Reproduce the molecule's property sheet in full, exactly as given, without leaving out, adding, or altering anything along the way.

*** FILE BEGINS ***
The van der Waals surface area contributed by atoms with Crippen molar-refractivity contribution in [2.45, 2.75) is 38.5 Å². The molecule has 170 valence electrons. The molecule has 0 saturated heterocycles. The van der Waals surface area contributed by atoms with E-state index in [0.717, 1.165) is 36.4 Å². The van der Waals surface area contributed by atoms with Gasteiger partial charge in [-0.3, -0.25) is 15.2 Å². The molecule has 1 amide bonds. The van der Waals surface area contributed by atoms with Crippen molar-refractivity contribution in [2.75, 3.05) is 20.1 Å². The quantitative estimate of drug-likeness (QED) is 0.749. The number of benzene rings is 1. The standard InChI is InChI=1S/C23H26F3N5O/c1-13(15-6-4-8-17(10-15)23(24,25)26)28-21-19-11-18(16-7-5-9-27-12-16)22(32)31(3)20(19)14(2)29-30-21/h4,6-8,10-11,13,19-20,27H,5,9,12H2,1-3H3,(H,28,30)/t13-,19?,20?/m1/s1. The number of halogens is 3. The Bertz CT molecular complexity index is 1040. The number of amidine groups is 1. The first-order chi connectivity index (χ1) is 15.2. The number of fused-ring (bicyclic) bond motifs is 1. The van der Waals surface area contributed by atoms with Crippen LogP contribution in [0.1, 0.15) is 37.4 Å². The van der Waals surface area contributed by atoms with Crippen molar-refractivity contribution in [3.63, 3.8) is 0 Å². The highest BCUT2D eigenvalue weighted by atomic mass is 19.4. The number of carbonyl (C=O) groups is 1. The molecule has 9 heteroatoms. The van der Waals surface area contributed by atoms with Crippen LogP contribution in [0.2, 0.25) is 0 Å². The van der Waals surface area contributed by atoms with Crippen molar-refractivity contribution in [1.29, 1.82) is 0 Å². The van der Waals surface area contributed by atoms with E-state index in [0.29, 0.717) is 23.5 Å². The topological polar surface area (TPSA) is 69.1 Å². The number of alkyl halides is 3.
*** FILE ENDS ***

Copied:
The van der Waals surface area contributed by atoms with Crippen molar-refractivity contribution in [2.45, 2.75) is 38.5 Å². The molecule has 170 valence electrons. The molecule has 0 saturated heterocycles. The van der Waals surface area contributed by atoms with E-state index in [0.717, 1.165) is 36.4 Å². The van der Waals surface area contributed by atoms with Gasteiger partial charge in [-0.3, -0.25) is 15.2 Å². The molecule has 1 amide bonds. The van der Waals surface area contributed by atoms with Crippen molar-refractivity contribution in [2.75, 3.05) is 20.1 Å². The quantitative estimate of drug-likeness (QED) is 0.749. The number of benzene rings is 1. The standard InChI is InChI=1S/C23H26F3N5O/c1-13(15-6-4-8-17(10-15)23(24,25)26)28-21-19-11-18(16-7-5-9-27-12-16)22(32)31(3)20(19)14(2)29-30-21/h4,6-8,10-11,13,19-20,27H,5,9,12H2,1-3H3,(H,28,30)/t13-,19?,20?/m1/s1. The number of halogens is 3. The Bertz CT molecular complexity index is 1040. The number of amidine groups is 1. The first-order chi connectivity index (χ1) is 15.2. The number of fused-ring (bicyclic) bond motifs is 1. The van der Waals surface area contributed by atoms with Crippen LogP contribution in [0.1, 0.15) is 37.4 Å². The van der Waals surface area contributed by atoms with Crippen molar-refractivity contribution in [3.63, 3.8) is 0 Å². The highest BCUT2D eigenvalue weighted by atomic mass is 19.4. The number of carbonyl (C=O) groups is 1. The molecule has 9 heteroatoms. The van der Waals surface area contributed by atoms with Crippen LogP contribution in [0.2, 0.25) is 0 Å². The van der Waals surface area contributed by atoms with Crippen molar-refractivity contribution in [1.29, 1.82) is 0 Å². The van der Waals surface area contributed by atoms with E-state index in [0.29, 0.717) is 23.5 Å². The topological polar surface area (TPSA) is 69.1 Å². The number of alkyl halides is 3.